Navigation Links
New Treatment Shows Promise for Excessive Drinking
Date:6/10/2008

Boosting brain protein in animal study cut desire, relapse in as little as 10 minutes

TUESDAY, June 10 (HealthDay News) -- A new treatment that reduces excessive drinking and prevents drinking relapse proved successful in tests on rats, a new study finds.

The treatment involves increasing levels of a brain protein called glial cell-derived neurotrophic factor (GDNF) -- also being looked at as a treatment for Parkinson's disease. The researchers also pinpointed the site in the brain where GDNF acts to control drinking.

In addition, the treatment didn't block other normal pleasure-seeking behaviors (such as craving sweets), a common problem with drugs developed to treat alcoholism.

In this study, rats were conditioned for two months to seek alcohol. The researchers then injected GDNF into a brain region called the Ventral Tegmental Area (VTA), which is believed to be strongly involved in drug-seeking behavior. The rats' desire to drink alcohol decreased significantly within as little as 10 minutes, and the effect lasted at least three hours.

But the rats still wanted to drink sugar water after the injections of GDNF, which shows that increased levels of GDNF didn't decrease this pleasure-seeking behavior.

In another part of the study, the researchers trained rats to desire alcohol and then took it away from them. When alcohol was reintroduced, the rats started drinking the same amount as before. But when they were treated with GDNF, they lost their taste for alcohol.

The study was published in this week's issue of the Proceedings of the National Academy of Sciences.

"Alcoholism is a devastating and costly psychiatric disease with enormous socioeconomic impact. There is tremendous need for therapies to treat alcohol abuse," study senior author Dorit Ron, principal investigator at the University of California, San Francisco-affiliated Ernest Gallo Clinic and Research Center, said in a prepared statement.

"Unfortunately, only three drugs are currently approved to treat excessive drinking, and all have serious limitations. Our findings open the door to a promising new strategy to combat alcohol abuse, addiction and especially relapse," Ron said.

More information

The American Psychological Association has more about alcohol use disorders and their treatment.



-- Robert Preidt



SOURCE: University of California, San Francisco, news release, June 9, 2008


'/>"/>
Copyright©2008 ScoutNews,LLC.
All rights reserved

Related medicine news :

1. The Monoclonal Antibodies Drug Market for the Treatment of Cancer Will More Than Double to $16.7 Billion By 2016
2. Treatment at an AASM accredited sleep center improves long-term CPAP compliance
3. TB treatment for the elderly likely requires a boost to immune response
4. Botox and Restylane Not A Destination or Spa Treatment
5. WHO Report Says 9.7 Million at Risk of Death from AIDS Today; AHF Renews Call for US Congress to Commit to Scale up Treatment to Seven Million Lives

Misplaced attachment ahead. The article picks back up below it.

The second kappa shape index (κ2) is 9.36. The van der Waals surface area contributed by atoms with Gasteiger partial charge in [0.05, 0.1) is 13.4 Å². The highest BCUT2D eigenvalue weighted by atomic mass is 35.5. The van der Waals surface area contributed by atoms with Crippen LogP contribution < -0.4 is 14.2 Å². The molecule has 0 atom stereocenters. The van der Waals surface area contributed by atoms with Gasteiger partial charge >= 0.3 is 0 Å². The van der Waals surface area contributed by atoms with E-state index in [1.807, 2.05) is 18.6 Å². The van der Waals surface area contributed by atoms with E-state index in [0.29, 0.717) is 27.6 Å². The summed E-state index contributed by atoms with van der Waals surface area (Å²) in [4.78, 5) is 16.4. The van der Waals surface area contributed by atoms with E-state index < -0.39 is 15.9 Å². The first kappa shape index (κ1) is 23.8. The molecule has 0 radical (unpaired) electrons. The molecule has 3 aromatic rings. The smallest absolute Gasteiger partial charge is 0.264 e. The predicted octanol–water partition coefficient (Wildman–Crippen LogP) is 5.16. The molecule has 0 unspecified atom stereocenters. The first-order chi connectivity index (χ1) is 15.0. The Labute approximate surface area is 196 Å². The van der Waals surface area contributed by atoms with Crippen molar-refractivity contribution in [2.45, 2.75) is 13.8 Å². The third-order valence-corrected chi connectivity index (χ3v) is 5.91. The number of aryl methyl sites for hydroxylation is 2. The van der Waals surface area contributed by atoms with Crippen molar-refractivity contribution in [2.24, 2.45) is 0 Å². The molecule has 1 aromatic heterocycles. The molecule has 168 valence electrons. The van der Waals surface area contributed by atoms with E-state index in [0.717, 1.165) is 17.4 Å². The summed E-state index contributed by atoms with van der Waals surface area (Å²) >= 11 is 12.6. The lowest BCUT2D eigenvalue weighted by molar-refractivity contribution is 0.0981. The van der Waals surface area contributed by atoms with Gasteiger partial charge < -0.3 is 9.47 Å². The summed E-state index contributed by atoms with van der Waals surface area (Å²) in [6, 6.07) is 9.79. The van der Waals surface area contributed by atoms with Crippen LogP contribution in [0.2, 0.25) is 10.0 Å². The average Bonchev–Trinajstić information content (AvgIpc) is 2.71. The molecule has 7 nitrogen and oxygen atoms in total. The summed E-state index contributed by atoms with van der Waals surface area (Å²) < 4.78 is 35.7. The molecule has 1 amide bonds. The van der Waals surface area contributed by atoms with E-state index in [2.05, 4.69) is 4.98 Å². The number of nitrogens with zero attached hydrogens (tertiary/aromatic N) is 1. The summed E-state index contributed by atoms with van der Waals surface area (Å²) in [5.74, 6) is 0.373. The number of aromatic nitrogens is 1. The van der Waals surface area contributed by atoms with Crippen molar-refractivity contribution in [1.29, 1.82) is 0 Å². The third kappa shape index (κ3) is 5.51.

6. Celebrate Swedish Breaks Record Again; Helps Launch Center for Advanced Brain Tumor Treatment
7. AstraZeneca submits an sNDA for Symbicort for treatment of asthma in children as young as 6
8. New Program/Website Targets Jewish Children, Teens, and Adults Suffering from the Impact of Childhood Maltreatment
9. Treatment improves walking ability of Parkinsons patients
10. New model predicts whether patients will be free of renal cancer 12 years after initial treatment
11. Five-Year Cancer Survivors Will Celebrate Life(R) at Cancer Treatment Centers of America(R)
Post Your Comments:
*Name:
*Comment:
*Email:
(Date:2/27/2017)... (PRWEB) , ... February 27, 2017 , ... ... mass and overall body strength, which often leads to a host of health ... Journal of the American Geriatrics Society discovered that good overall muscle strength ...
(Date:2/27/2017)... ... February 27, 2017 , ... Robert E. Burke, MD, PhD, had ... his impoverished upbringing and life experiences could have led him down a much different ... Inspirational Tales of Parenting, Perseverance and Pediatrics,” Dr. Burke shares a personal account of ...
(Date:2/27/2017)... , ... February 27, 2017 , ... Much attention has ... for women who become dependent on opioid painkillers has fallen short. From 1999 until ... to a 237% increase in fatal overdoses in male populations.(1) , The proportion of ...
(Date:2/27/2017)... , ... February 27, 2017 , ... Elisa Guajardo Carothers is not your typical author. ... studying to become a nun. Now, she writes about God, when she isn’t swimming as ... BC and AD, Here is BS! (Before Satan),” she offers a comedic look at the ...
(Date:2/27/2017)... Yorba Linda, Ca (PRWEB) , ... February 27, ... ... Coulter Life Sciences, provides an overview on laser diffraction analysis as a tool ... highlighting its capabilities, significance and potential to obtain improved results and novel scientific ...
Breaking Medicine News(10 mins):
(Date:2/27/2017)... YORK , Feb. 27, 2017 /PRNewswire/ ... Michael P. Vallely , MBBS, PhD, FRACS, of  ... University of Sydney will be published ...  Journal of the American College of Cardiology ... "no-touch" beating heart bypass surgery technique (anOPCABG) ...
(Date:2/27/2017)... Feb. 27, 2017  International Biophysics Corporation, a global medical ... today announced a 34% revenue growth in 2016 when compared ... unit sales.  This growth was fueled by its AffloVest® sales ... to the expansion of its global sales of surgical product ... CEO, "As we enter our 25 th year in ...
(Date:2/27/2017)... , Feb. 27, 2017  RegeneRx Biopharmaceuticals, ... clinical-stage drug development company focused on tissue protection, ... for RGN-137, GtreeBNT Co., Ltd., received a positive ... 3 clinical trial design for RGN-137 to treat ... healing gel that incorporates Thymosin beta 4 ("Tß4") ...
Breaking Medicine Technology: